It’s one thing to read testimonials about how well people are doing post joint-replacement surgery, whether it’s simply being able to move again with ease or getting back to an active lifestyle that previously was cut short.
About Dr. William Leone
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Entries by Dr. William Leone
Some patients in need of a hip replacement will ask me if they are candidates for a partial rather than a total hip replacement because it sounds “less invasive.” Unlike the knee (which has three distinct compartments and when one wears out there’s a good chance that only that compartment needs to be replaced), the hip is a single ball (femoral head) and joint socket (acetabulum) and a partial hip replacement often isn’t the optimum choice.
Total Knee Replacement (TKR) has been a well-established and successful procedure for 50 years and has helped millions of people worldwide. More than 750,000 TKRs are performed each year in the United States and recent studies indicate that number is expected to increase more than 650 percent from 2005 through 2025.
Here are the questions that people frequently ask us. If your question is not listed below, you need further information, or you have special circumstances, please call our office at 954-489-4575. We want to hear from you.
As head of the Leone Center for Orthopedic Care, I often am asked to discuss my specialty: hip and knee replacement surgery. One reporter recently asked me to comment on his five top questions about hip replacement surgery. Since these are questions I often hear from patients, I wanted to share this Q & A on my blog.
Two years ago, I posted a blog detailing the pros and cons of mini-posterior versus direct anterior total hip replacement surgery (THR). The overwhelming response to that blog article (click on the link above to view) prompted me to provide this update.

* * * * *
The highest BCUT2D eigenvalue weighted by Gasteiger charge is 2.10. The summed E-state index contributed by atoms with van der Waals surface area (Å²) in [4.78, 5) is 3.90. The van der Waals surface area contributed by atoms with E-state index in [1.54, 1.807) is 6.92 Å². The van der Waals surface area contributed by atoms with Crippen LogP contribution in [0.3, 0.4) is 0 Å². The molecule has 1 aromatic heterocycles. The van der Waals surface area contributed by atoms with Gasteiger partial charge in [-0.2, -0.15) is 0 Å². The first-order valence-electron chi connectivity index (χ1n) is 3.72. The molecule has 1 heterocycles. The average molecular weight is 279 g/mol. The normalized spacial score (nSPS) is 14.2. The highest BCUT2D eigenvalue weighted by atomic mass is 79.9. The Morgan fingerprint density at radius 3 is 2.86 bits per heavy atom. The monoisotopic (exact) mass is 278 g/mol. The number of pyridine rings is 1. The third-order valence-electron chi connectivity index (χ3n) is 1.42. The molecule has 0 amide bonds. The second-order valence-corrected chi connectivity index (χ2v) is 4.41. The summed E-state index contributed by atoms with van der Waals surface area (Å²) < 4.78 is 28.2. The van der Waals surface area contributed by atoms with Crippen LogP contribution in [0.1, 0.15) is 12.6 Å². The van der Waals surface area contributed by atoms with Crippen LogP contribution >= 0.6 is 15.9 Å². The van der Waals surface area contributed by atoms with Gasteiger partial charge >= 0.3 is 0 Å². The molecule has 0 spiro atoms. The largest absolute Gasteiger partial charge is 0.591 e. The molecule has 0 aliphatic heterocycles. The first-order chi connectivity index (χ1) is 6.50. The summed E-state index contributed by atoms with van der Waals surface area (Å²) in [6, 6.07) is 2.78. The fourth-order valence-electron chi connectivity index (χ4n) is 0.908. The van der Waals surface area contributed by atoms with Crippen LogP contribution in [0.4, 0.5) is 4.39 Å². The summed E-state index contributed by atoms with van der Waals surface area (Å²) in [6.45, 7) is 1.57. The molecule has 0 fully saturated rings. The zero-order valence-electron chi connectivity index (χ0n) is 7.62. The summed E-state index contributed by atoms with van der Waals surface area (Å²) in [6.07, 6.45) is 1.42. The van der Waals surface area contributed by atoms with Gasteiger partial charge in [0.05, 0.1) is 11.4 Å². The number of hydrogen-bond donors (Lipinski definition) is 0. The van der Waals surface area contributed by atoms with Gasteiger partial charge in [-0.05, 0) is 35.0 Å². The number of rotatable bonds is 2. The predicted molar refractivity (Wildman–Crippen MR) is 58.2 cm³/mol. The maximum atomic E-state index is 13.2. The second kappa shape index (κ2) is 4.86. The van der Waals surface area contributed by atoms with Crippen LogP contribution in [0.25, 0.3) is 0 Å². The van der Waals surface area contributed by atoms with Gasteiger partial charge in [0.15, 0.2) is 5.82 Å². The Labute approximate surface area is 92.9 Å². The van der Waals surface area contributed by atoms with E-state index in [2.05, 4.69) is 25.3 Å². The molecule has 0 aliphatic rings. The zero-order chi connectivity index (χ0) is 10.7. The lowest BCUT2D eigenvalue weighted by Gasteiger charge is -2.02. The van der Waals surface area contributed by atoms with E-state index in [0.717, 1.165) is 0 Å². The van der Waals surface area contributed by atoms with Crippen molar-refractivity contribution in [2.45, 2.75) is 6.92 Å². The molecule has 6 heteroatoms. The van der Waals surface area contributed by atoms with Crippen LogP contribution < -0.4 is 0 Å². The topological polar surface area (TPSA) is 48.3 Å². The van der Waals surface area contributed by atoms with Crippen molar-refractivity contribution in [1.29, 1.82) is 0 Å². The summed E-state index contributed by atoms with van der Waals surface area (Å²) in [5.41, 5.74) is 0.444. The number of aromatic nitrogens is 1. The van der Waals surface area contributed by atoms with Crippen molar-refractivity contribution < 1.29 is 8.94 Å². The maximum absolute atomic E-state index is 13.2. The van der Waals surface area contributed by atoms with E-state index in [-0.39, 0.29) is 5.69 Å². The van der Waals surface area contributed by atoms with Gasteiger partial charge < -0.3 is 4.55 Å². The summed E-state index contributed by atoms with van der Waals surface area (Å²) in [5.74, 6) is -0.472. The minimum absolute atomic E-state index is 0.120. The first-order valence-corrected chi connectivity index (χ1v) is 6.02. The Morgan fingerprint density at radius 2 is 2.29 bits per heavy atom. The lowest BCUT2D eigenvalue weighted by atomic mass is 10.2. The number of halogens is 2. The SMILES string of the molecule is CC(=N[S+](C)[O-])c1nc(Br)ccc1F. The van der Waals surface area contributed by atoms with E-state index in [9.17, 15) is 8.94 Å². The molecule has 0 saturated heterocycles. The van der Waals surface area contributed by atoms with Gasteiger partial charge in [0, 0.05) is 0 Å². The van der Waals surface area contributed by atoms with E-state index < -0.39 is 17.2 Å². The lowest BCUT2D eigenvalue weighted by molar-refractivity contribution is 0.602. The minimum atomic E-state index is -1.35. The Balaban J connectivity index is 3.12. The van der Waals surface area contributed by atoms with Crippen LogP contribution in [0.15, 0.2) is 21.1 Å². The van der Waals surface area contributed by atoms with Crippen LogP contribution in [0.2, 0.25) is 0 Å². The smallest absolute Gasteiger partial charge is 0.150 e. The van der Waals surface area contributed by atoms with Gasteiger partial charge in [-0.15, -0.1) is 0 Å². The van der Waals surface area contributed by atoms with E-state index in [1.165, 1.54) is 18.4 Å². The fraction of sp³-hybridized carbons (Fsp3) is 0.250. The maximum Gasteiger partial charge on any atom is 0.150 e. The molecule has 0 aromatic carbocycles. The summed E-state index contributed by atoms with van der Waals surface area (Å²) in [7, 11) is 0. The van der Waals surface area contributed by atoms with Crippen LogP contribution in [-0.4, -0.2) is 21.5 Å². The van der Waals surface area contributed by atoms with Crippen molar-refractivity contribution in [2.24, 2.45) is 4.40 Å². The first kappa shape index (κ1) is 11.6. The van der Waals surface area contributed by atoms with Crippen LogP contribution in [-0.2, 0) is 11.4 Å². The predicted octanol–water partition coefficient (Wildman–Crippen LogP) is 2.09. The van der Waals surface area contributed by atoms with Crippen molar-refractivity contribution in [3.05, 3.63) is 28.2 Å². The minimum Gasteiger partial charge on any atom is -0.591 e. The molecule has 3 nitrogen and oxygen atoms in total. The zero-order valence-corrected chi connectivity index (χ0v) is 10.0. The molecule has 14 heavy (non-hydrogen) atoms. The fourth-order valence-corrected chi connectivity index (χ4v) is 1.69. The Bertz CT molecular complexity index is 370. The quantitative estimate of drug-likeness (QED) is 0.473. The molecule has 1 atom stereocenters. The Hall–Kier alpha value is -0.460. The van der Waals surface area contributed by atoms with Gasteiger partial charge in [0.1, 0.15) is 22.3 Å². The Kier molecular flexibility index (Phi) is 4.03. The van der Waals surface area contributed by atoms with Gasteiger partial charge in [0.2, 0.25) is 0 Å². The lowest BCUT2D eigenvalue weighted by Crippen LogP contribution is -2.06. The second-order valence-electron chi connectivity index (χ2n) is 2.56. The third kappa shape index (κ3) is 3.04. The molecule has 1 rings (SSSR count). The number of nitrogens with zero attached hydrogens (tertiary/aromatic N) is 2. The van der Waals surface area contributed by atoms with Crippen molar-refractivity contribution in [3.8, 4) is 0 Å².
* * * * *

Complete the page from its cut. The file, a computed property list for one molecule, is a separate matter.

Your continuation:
General Electric/GE (NYSE: GE), one of the nation’s largest employers, has designated Holy Cross Hospital and The Leone Center for Orthopedic Care as a National Center of Excellence (COE) for hip and knee replacement surgery.
In my last Q&A blog post, I shared some of the most common reader questions about knee replacement surgery. Again, I will use a Q&A format to share some of the most-frequently asked questions and concerns relating to a hip dislocation or hip subluxation, a condition in which the hip joint is partially, but not fully, dislocated.
Holy Cross Hospital’s Orthopedic Institute in conjunction with Massachusetts General Hospital recently hosted the Second Annual Winter Orthopedic Symposium in Fort Lauderdale, Florida. The two-day, nationally attended educational symposium included presentations on the latest advances in adult knee and hip arthroplasty, shoulder arthroplasty, joint preservation, advanced recovery and pain protocols.
Many patients ask me questions about where I will place the incision and how it will be closed. While there are a variety of methods which surgeons commonly use, including sutures (also called stitches), staples and even glue, I choose to close with a single subcuticular (or intradermal) non-absorbable suture.